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What Are You Anchored To?

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Things have been moving along at a fairly good clip recently in spite of the quarantine/lock-down we’ve been under for the past month or so. I’ve been busy with church work, hospital visits, and recording radio broadcasts. Our church is busy acquiring new camera and recording equipment so that when we are able to make use of our sanctuary again, we will be able to produce top quality material to upload to YouTube, Radio, and our own Podcasts. We are working hard, using this “downtime” to better equip our church to reach our community and far beyond.

Speaking of hospital visits, there is nothing normal about visiting someone in the hospital now thanks to the Corona virus. As a matter of fact, my pastor was hospitalized for several days recently and he was not permitted a single visitor, not even his wife! Imagine having to communicate by phone while looking at each other through the window. These are strange times indeed.

A couple of days ago I received a call early in the morning from my pastor asking me if I wanted to go to the hospital with him to pray for someone. This wasn’t a member of our church or someone we knew, which of course doesn’t make a bit of difference to us, so of course I was happy to go along.

I didn’t realize until we arrived at the hospital that they weren’t going to allow both of us to see this person, so while pastor had his temperature taken and filled out the lengthy questionnaire, I decided to spend the time speaking with the family members gathered outside.

It has always amazed me what you can learn about people if you will just take the time and listen. During a crisis, especially when it is life and death, people are also more prone to listen to what you have to say as well. It makes for a good opportunity to talk with them about eternity, in fact I found this family very willing to talk about spiritual things.

So, for the next 20 minutes that’s just what we did. I learned that this family knew quite a bit about God yet were living their lives far from Him. I listened as I was told of how they used to attend church a long time ago, and in fact two of their daughters still attend church. Interesting, isn’t it, that the parents who used to take their kids to church many years ago now no longer attend, yet their children do.

Whenever you get in a conversation with folks who “used to go to church”, they always want you to know that. It’s a type of defense mechanism I believe, a way to let you know that they know all about God and church, so you don’t really need to go into all of that with them.

I think it’s called deflection.

At any rate, I gently reminded the person I was speaking with that what we used to do so far as attending church didn’t mean that we had somehow accumulated enough “points” with God to permit us to ignore Him today. I let her and her family know that God isn’t a genie that can be summoned to our rescue whenever it was convenient for us to do so.

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I find that a lot of people treat God this way. They live their life in whatever manner they choose and give little if any thought to eternal, or spiritual things. They can’t be bothered with religion, spirituality, or God. Those are things that one comes to terms with when they get old and are coming to the end of their days.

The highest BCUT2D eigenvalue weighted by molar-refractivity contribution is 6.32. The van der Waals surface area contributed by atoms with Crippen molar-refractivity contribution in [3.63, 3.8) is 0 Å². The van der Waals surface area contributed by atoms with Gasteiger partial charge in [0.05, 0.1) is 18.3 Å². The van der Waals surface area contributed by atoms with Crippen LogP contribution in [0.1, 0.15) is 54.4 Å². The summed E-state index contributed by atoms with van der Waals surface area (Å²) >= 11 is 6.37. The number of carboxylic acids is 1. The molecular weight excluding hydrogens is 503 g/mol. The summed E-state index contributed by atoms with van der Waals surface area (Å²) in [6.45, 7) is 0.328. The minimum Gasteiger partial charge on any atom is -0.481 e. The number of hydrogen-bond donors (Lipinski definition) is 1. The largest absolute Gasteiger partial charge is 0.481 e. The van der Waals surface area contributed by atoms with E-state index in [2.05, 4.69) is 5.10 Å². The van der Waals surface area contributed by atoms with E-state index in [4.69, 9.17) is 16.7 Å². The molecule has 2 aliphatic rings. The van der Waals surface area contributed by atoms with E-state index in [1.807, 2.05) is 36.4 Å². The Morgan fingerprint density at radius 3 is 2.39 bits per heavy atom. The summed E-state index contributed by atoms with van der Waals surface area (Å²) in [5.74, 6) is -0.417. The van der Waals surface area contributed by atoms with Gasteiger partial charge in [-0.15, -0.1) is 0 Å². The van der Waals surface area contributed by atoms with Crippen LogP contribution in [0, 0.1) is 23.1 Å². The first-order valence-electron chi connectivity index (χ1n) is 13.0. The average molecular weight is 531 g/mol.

I used this family as an example as I was recording the radio broadcast yesterday. I was speaking from Mark chapter 4, the story of Jesus rebuking the winds, and how the disciples did the only thing they knew to do during this violent storm, which was to call upon Jesus.

The point I was making was that we cannot wait until we are in the storm to turn to God because there may not be time do so. The time to turn to Jesus is right now, before the next storm comes rushing into our lives.

And that is where I will leave this post. All of us have faced the storms of life, and it is for certain that storms will come again. The question we need to ask ourselves is this; “what are you anchored to”?

Will you be like the family I was speaking with at the hospital, with no anchor and no lifeline? Will the next storm find you tossed about, at the mercy of the wind and rain? Will you be forced to cry out to your “genie” to save you?

If you answered YES to these questions, then you need to turn your heart to Jesus. Don’t wait, don’t keep making excuses, just do it. NOW.

Trusting in His promise to never leave us or forsake us,

Ron

I guess it really is a small world after all!

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Since the quarantine has nearly all of us home bound and going stir crazy, I thought I would offer up a personal story that might put a smile on a few faces.

I recently came across a Facebook post of a lady playing a solo version of “The Lord’s Prayer” on her violin. From what I gather, she plays in a bluegrass band somewhere in Georgia, and this particular song was just beautiful. 

Through reading a few posts made by others who are her FB friends, I was able to determine that I actually know this person. Well, to be more precise, I used to know this person. Let me share the story with you. It’s going to take a while, so grab your coffee and settle in as I take you on a little journey.

Way back when I was in the second grade, our family home was nearly destroyed in a fire. I don’t remember the exact date, but it was in the middle of winter. I remember that because when the fire was discovered in our basement, we all ran out into the cold night.

Seeing as how we lived in the country, we were several miles from a fire department. By the time the volunteer firefighters arrived on the scene, there wasn’t much left of our home except for the exterior. Everything inside except for a few odds and ends was destroyed. All of our clothes, toys, and furniture was gone within minutes.

Most of the remainder of that night and the succeeding days were a blur, but I do know we all stayed at the home of one of our relatives for a couple of days. What a scary time that was for our family, but we were very thankful to be safe.

Within a few days of the fire my parents announced to all five of us kids that they had figured out a plan for us, since it was obvious we couldn’t live in our home any longer. My older brother went to stay with an aunt and uncle. My three sisters went someplace I no longer remember, and I was sent to the home of a coworker of my dads who lived a few miles from our house.

I’ll spare you the details but suffice it to say I was somewhat terrified at being separated from my home and family, especially as I was now living with a family I had never heard of until now.